Both her mother and grandmother were creative types, likely to leave art supplies around to pique young Wohl’s interest.

“I think it was in second grade, the first time I realized not everybody can do what I can do. It had never occurred to me before that it was special.” Even then, it wasn’t until her late 20s when she published her first (of five) books that she was willing to call herself an artist. “There’s a difference between being an artist and being able to call myself one.”

In her early art, Wohl was inspired by classical and post-modern paintings. Pablo Picasso and Vincent van Gogh influenced her particularly. Recently, her biggest inspiration is Marc Chagall. “One of the best compliments was that my art reminded them of Chagall,” she said, which she modestly doubted.

Reflections of these artists’ styles can be seen in her shapely, vibrant art. “I just really love colors,” she said. “I have a hard time editing. I sort of feel like more is more. More texture, more color, more shape.”

"A prayer for peace" (Julia Wohl)
“A prayer for peace” (Julia Wohl)

This youthful personality to her art reflects her own youthful excitement to learn. “People ask me what my favorite art piece is, but it’s always the one I’m working on. Because I think I’m more excited by the act of making art,” she said. “I’m always learning. I’m always trying to push myself to the next level. That to me is very exciting.”

Her art is uninhibited. “I didn’t go to art school or get any training. I just taught myself because I just like to play. So I don’t have anyone on my shoulder saying you can’t use those colors together.”

While this can be an advantage, Wohl still wishes she had formal training. “I am an educator and I really believe in the power of education,” she stressed. She believes wholeheartedly that everything she has learned would have come to her more easily and quickly if she had gone to school for it. “I got there, but it was a longer path.”

Still, the art she produces today is full of life and meaningful themes. “I want people to feel joy when they see my work, but also a little intrigued. I want my work to tell a story and be thoughtful but the overarching feeling is joyful and warm.“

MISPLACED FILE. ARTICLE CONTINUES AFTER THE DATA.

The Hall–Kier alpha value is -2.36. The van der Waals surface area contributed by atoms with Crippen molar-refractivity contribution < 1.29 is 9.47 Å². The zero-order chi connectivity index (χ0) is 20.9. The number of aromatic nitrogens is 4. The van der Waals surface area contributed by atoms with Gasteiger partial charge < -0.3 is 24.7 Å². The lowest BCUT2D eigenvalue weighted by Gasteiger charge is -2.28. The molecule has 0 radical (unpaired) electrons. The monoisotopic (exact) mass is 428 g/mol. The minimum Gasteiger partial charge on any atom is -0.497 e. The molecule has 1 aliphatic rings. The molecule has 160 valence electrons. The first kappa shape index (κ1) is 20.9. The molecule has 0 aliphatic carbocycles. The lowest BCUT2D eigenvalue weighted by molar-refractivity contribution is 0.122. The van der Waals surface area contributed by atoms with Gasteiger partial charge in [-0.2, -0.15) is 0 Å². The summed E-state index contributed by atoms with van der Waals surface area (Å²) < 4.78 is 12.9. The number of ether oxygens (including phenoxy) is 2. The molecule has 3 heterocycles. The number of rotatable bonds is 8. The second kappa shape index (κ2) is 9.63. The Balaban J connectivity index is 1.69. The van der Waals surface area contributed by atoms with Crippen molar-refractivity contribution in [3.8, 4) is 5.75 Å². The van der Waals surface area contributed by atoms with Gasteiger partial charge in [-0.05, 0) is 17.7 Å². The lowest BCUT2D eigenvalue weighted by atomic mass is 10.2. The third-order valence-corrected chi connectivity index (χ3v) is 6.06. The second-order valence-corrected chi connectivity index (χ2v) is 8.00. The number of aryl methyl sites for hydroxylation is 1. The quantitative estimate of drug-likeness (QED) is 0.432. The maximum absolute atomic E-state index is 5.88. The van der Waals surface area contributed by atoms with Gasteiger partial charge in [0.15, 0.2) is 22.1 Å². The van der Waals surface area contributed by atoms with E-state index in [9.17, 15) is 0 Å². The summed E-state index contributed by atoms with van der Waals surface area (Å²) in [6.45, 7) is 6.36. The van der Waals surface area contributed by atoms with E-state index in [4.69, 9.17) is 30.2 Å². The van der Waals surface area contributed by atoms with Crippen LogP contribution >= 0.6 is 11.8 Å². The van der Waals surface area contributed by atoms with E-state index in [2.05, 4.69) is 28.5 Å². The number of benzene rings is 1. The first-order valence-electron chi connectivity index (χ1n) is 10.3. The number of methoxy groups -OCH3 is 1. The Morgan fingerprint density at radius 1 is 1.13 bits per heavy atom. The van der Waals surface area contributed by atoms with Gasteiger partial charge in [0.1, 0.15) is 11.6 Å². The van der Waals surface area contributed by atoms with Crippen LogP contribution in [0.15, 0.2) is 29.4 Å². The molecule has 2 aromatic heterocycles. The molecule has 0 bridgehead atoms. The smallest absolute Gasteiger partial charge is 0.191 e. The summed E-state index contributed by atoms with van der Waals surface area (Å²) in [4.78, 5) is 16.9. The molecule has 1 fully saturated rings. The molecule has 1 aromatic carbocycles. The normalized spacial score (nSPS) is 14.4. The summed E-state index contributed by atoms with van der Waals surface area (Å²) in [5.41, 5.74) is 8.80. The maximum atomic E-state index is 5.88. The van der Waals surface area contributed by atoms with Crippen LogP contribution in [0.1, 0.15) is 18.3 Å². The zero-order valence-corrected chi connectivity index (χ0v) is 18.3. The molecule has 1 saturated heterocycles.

Wohl believes the purpose of art is best described by Judy Chicago. “When art is meaningful and substantive, viewers can become enlightened, inspired and empowered,” she quoted. “As a teacher who uses art to teach, this is my greatest aspiration.”

Teaching Through Art

In order to inspire and empower her students with art, Wohl starts with a big idea in Jewish text. She has her students respond to the idea by creating art. They then talk about the art and the Jewish motif.

“Art is a tool for further thinking and making it more personal and meaningful,” she stated.

Julia Wohl (David Stuck)

One of her workshops is Place at the Table. There, they study Jewish concepts like B’tzelem Elohim, (in God’s image). She asks students to create self-portraits, not just of what they look like, but a visual way to share something about themselves because they are in God’s image. They then put the portraits on a table with notes and words they use to describe themselves. “So the lesson is I myself am made in God’s image, but also the person next to me is made in God’s image and the person down the street who doesn’t act or talk like me is made in God’s image, and there’s space for all of us at the table.”

For Wohl, this connection between Judaism and art goes even deeper than spirituality. It’s also a way to celebrate the culture.

“Jewish tradition is really about words and action,” she said. “And because of prohibitions against graven images, it’s not a tradition that has a super long history connected to artwork, but every culture has artists and people who want to create. So the earliest artists, if you want to call them that, are the sofers creating the Jewish letters. From there, they make art out of words.”

Art is a language in of itself, she said. It is one that allows new questions and answers that elicit emotional responses.

“For me, Jewish art and responding to Jewish words with color is adding another level of meaning and exploring and seeking out the meaning.”